In this sense, studies based on photo stimulation that highly corroborate with the possibility of brain waves can be induced through externally stimulated frequencies, and these frequencies can change the state of consciousness [5] depending on external factors such as time of stimulation, culture, and expectations of the individual who will be stimulated [5, 7]. Regarding auditory stimulation through binaural beats, França et al. [5] says that the brain’s response in relation to the applied frequency is doubled.

To Calomeni et al. [8], the theoretical basis that guides the technique of brain stimulation by light and sound is structured in hemispheric balance and equalization of cortical pattern, favorable to the performance of a task. Yet for these authors, this effect is attached by the bombardment of the retina and the olivary nucleus through photic and auditory stimuli at a specific frequency, which causes a standardization of the cortex in a frequency that is compatible with a brainwave, when perceived through the thalamus. Thus, the photic and auditory stimulation can be classified as a type of deep stimulation because its effects into the cortical level will occur through the structures of the brainstem and the thalamus [6].

Therefore, this study aimed to seek scientific research that used the photic and auditory stimulation as a way to enhance cerebral activity.


Eligibility Criteria

The methodology of this study follows the PRISMA model (preferred reporting items for systematic reviews and meta-analysis) for the determination of eligibility.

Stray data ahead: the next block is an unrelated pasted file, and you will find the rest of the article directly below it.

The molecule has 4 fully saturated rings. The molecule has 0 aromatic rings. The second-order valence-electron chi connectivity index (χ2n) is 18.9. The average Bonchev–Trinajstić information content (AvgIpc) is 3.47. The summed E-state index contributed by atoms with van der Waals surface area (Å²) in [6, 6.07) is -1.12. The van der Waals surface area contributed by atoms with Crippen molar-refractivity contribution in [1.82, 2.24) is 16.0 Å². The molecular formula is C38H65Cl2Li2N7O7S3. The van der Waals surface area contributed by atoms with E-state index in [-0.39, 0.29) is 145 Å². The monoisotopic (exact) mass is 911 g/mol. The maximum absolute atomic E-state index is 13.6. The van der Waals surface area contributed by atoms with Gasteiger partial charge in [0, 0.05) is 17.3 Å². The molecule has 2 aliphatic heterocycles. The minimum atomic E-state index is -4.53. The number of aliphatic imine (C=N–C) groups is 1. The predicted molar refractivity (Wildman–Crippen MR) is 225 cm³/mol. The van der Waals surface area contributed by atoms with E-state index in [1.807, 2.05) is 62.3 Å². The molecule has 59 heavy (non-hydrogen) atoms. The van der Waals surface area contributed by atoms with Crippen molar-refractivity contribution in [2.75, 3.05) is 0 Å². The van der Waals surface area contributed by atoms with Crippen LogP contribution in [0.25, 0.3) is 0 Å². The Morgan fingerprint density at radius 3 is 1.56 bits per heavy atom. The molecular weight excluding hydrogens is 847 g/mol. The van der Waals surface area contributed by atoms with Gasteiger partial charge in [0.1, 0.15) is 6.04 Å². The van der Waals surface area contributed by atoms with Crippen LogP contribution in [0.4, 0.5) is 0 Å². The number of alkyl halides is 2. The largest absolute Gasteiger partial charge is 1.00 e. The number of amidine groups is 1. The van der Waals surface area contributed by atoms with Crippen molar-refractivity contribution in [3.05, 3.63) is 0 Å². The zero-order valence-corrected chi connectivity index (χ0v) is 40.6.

1- Type of studies – The studies were randomized clinical trials, prospective cohort studies, cross-sectional observational studies, and case-control studies to generate evidence regarding the effects and impact of photic and auditory stimulation in the treatment of psychomotor sequels.

2- Types of participants – No limitation in terms of age and gender but with one or more associated pathologies.

3- Type of intervention – Any type of intervention applied in humans and associated with brain stimulation by light and sound.

4- Types of measures – Level of motor skills, functional autonomy, brain processing speed, focused attention, and reaction time.

Sources of Information

The articles included in this study were selected on searches in the database PubMed, Scielo, Lilacs, and Google Scholar in May 2014, without restrictions in any of the databases. From own references found in the electronic databases, a manual search was also performed.


All searches in the database used the terms "stimulation by light and sound," “brain increase,” and “human” in both Portuguese and English languages.

The selection of studies was conducted by two independent authors that sought a consensus in case of disagreement. The evaluation consisted in the filtering of the studies, from the analysis of the title, followed by summary and analysis. To solve possible disagreements between the two experts, a third evaluator was requested for the due order. Complete relevant articles were obtained and evaluated with inclusion and exclusion criteria described below.

Search of Data

The following data were extracted from the articles: sample size, characteristics of participants, type of intervention, and meaningful main results. In addition to these, several other information about methods and results were collected. These procedures were performed by two independent investigators, who have reached a consensus in the case of divergence.

Exclusion Criteria